Scientists scan rappers' brains as they're improvising

Summary:Neuroscientists had a dozen rappers freestyle in an fMRI machine. Then they compared these to brain scans taken while the rappers recited memorized lyrics.

What’s going on in our brains when we’re being creative? To find out, neuroscientists scanned the brains of rappers. Nature News reports.

Siyuan Liu and Allen Braun at the U.S. National Institute on Deafness and Other Communication Disorders in Bethesda, Maryland, asked a dozen rappers to improvise a song with unrehearsed lyrics -- freestyle rapping -- while inside a functional magnetic resonance imaging (fMRI) machine.

The rappers also recited a set of memorized lyrics. When these two types of brain scans were compared, the researchers could see which areas of the brain are used during improvisation.

Artists showed lower activity in part of their frontal lobes called the dorsolateral prefrontal cortex during improvisation, and increased activity in another area, called the medial prefrontal cortex. The areas that were found to be ‘deactivated’ are associated with regulating other brain functions.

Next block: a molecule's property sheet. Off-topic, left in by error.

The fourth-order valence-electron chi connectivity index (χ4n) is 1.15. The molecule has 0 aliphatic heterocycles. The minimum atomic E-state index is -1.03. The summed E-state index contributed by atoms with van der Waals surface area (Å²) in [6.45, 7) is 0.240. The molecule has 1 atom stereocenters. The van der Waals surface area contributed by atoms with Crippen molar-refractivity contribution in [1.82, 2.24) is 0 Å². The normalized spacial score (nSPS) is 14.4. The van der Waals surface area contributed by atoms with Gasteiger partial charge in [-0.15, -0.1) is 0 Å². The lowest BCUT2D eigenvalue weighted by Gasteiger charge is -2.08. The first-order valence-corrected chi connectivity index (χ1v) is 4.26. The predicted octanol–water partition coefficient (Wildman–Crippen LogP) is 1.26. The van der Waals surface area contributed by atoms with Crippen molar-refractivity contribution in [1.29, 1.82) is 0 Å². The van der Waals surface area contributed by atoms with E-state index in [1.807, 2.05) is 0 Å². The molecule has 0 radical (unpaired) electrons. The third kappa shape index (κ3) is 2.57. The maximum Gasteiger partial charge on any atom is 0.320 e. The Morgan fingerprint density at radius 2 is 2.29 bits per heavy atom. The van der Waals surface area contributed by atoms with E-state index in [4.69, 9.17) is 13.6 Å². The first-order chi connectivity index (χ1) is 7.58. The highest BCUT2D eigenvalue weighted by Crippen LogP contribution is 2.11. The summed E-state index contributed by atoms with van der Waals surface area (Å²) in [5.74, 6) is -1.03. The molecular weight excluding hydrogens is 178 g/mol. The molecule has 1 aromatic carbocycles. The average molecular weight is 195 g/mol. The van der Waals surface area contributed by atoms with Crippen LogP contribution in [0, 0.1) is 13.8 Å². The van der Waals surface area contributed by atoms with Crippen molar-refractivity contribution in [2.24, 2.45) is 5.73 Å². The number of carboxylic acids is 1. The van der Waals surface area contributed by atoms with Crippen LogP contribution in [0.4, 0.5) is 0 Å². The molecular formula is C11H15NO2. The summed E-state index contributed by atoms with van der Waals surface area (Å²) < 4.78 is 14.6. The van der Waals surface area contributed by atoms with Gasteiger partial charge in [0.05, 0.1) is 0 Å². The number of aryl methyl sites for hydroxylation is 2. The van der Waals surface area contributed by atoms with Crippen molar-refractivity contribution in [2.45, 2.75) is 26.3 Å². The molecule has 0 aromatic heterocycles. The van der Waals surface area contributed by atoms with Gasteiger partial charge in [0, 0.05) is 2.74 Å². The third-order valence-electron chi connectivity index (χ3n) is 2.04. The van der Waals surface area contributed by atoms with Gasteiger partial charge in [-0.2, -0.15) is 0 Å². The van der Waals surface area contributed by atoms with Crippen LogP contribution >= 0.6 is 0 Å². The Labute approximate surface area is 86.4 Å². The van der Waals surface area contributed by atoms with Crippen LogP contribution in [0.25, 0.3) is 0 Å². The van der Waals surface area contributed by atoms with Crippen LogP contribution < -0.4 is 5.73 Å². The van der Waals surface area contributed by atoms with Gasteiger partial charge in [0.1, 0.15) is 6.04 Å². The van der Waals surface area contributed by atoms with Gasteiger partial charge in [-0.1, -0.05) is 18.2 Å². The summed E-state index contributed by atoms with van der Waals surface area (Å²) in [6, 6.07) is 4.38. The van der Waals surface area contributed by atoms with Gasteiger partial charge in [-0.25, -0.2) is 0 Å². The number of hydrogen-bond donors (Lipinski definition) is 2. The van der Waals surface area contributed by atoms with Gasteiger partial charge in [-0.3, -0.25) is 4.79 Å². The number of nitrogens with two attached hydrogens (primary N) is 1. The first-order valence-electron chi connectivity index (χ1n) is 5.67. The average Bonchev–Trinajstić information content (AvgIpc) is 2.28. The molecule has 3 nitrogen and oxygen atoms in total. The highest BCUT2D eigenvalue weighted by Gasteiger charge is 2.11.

“We think what we see is a relaxation of ‘executive functions’ to allow more natural de-focused attention and uncensored processes to occur that might be the hallmark of creativity,” Braun says.

The findings might also explain why new music seems to be created of its own accord. With less involvement by the lateral prefrontal regions of the brain, the performance could seem to its creator to have “occurred outside of conscious awareness.”

The results are similar to previous imaging studies with jazz musicians. The team wants to look at poets and storytellers.

The work and some of the brain scans were published in Scientific Reports last week.

[Nature News]

Image: Marcin Wichary via Flickr

This post was originally published on Smartplanet.com

Topics: Innovation

About

Janet Fang has written for Nature, Discover and the Point Reyes Light. She is currently a lab technician at Lamont-Doherty Earth Observatory. She holds degrees from the University of California, Berkeley and Columbia University. She is based in New York. Follow her on Twitter.

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